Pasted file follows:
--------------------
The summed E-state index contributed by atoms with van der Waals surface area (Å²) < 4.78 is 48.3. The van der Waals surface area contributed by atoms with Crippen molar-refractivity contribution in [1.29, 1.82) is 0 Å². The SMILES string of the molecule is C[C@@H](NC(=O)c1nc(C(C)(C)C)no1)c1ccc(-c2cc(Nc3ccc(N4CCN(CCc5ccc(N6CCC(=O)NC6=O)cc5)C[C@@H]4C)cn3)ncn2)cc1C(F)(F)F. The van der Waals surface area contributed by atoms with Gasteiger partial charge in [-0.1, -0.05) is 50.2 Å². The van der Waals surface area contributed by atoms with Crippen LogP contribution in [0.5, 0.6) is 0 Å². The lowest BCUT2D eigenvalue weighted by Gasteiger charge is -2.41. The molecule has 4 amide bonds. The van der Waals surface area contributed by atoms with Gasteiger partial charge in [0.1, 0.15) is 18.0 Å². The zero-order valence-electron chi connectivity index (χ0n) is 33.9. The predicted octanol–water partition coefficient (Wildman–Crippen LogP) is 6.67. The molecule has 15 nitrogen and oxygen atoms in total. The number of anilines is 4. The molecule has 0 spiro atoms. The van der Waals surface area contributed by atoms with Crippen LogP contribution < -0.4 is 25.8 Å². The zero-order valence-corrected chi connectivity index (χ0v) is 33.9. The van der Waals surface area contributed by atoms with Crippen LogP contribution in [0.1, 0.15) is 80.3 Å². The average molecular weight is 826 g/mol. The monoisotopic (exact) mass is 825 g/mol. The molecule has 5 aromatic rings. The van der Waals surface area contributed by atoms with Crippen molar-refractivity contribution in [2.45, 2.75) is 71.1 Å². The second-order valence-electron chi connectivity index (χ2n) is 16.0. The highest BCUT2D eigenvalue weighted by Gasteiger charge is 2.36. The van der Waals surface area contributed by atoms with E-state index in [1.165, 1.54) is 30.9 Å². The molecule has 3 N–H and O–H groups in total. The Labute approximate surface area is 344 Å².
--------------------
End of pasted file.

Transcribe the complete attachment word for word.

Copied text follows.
The summed E-state index contributed by atoms with van der Waals surface area (Å²) < 4.78 is 48.3. The van der Waals surface area contributed by atoms with Crippen molar-refractivity contribution in [1.29, 1.82) is 0 Å². The SMILES string of the molecule is C[C@@H](NC(=O)c1nc(C(C)(C)C)no1)c1ccc(-c2cc(Nc3ccc(N4CCN(CCc5ccc(N6CCC(=O)NC6=O)cc5)C[C@@H]4C)cn3)ncn2)cc1C(F)(F)F. The van der Waals surface area contributed by atoms with Gasteiger partial charge in [-0.1, -0.05) is 50.2 Å². The van der Waals surface area contributed by atoms with Crippen LogP contribution in [0.5, 0.6) is 0 Å². The lowest BCUT2D eigenvalue weighted by Gasteiger charge is -2.41. The molecule has 4 amide bonds. The van der Waals surface area contributed by atoms with Gasteiger partial charge in [0.1, 0.15) is 18.0 Å². The zero-order valence-electron chi connectivity index (χ0n) is 33.9. The predicted octanol–water partition coefficient (Wildman–Crippen LogP) is 6.67. The molecule has 15 nitrogen and oxygen atoms in total. The number of anilines is 4. The molecule has 0 spiro atoms. The van der Waals surface area contributed by atoms with Crippen LogP contribution < -0.4 is 25.8 Å². The zero-order valence-corrected chi connectivity index (χ0v) is 33.9. The van der Waals surface area contributed by atoms with Crippen LogP contribution in [0.1, 0.15) is 80.3 Å². The average molecular weight is 826 g/mol. The monoisotopic (exact) mass is 825 g/mol. The molecule has 5 aromatic rings. The van der Waals surface area contributed by atoms with Crippen molar-refractivity contribution in [2.45, 2.75) is 71.1 Å². The second-order valence-electron chi connectivity index (χ2n) is 16.0. The highest BCUT2D eigenvalue weighted by Gasteiger charge is 2.36. The van der Waals surface area contributed by atoms with E-state index in [1.165, 1.54) is 30.9 Å². The molecule has 3 N–H and O–H groups in total. The Labute approximate surface area is 344 Å².